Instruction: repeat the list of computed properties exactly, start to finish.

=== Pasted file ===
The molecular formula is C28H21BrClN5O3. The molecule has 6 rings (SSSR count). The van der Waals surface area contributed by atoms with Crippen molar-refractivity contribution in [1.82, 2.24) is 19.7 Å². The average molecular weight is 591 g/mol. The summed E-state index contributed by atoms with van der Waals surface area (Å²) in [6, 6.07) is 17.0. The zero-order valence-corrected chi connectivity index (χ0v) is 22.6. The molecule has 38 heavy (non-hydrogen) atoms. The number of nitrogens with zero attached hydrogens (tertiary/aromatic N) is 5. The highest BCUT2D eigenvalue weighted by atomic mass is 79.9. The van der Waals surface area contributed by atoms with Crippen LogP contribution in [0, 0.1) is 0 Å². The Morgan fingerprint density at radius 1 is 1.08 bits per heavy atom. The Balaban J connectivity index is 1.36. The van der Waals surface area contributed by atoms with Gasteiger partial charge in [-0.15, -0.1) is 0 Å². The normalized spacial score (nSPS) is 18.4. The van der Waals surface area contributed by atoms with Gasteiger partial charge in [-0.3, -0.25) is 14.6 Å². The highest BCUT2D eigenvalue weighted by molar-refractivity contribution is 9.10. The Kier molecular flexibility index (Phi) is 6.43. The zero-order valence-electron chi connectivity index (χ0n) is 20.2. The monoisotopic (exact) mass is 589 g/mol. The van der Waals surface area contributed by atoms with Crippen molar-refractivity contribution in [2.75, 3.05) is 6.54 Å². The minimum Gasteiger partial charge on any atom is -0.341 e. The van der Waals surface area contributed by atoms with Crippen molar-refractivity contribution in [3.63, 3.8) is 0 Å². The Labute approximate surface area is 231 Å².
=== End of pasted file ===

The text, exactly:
The molecular formula is C28H21BrClN5O3. The molecule has 6 rings (SSSR count). The van der Waals surface area contributed by atoms with Crippen molar-refractivity contribution in [1.82, 2.24) is 19.7 Å². The average molecular weight is 591 g/mol. The summed E-state index contributed by atoms with van der Waals surface area (Å²) in [6, 6.07) is 17.0. The zero-order valence-corrected chi connectivity index (χ0v) is 22.6. The molecule has 38 heavy (non-hydrogen) atoms. The number of nitrogens with zero attached hydrogens (tertiary/aromatic N) is 5. The highest BCUT2D eigenvalue weighted by atomic mass is 79.9. The van der Waals surface area contributed by atoms with Crippen LogP contribution in [0, 0.1) is 0 Å². The Morgan fingerprint density at radius 1 is 1.08 bits per heavy atom. The Balaban J connectivity index is 1.36. The van der Waals surface area contributed by atoms with Gasteiger partial charge in [-0.15, -0.1) is 0 Å². The normalized spacial score (nSPS) is 18.4. The van der Waals surface area contributed by atoms with Gasteiger partial charge in [-0.3, -0.25) is 14.6 Å². The highest BCUT2D eigenvalue weighted by molar-refractivity contribution is 9.10. The Kier molecular flexibility index (Phi) is 6.43. The zero-order valence-electron chi connectivity index (χ0n) is 20.2. The monoisotopic (exact) mass is 589 g/mol. The van der Waals surface area contributed by atoms with Crippen molar-refractivity contribution in [2.75, 3.05) is 6.54 Å². The minimum Gasteiger partial charge on any atom is -0.341 e. The van der Waals surface area contributed by atoms with Crippen molar-refractivity contribution in [3.63, 3.8) is 0 Å². The Labute approximate surface area is 231 Å².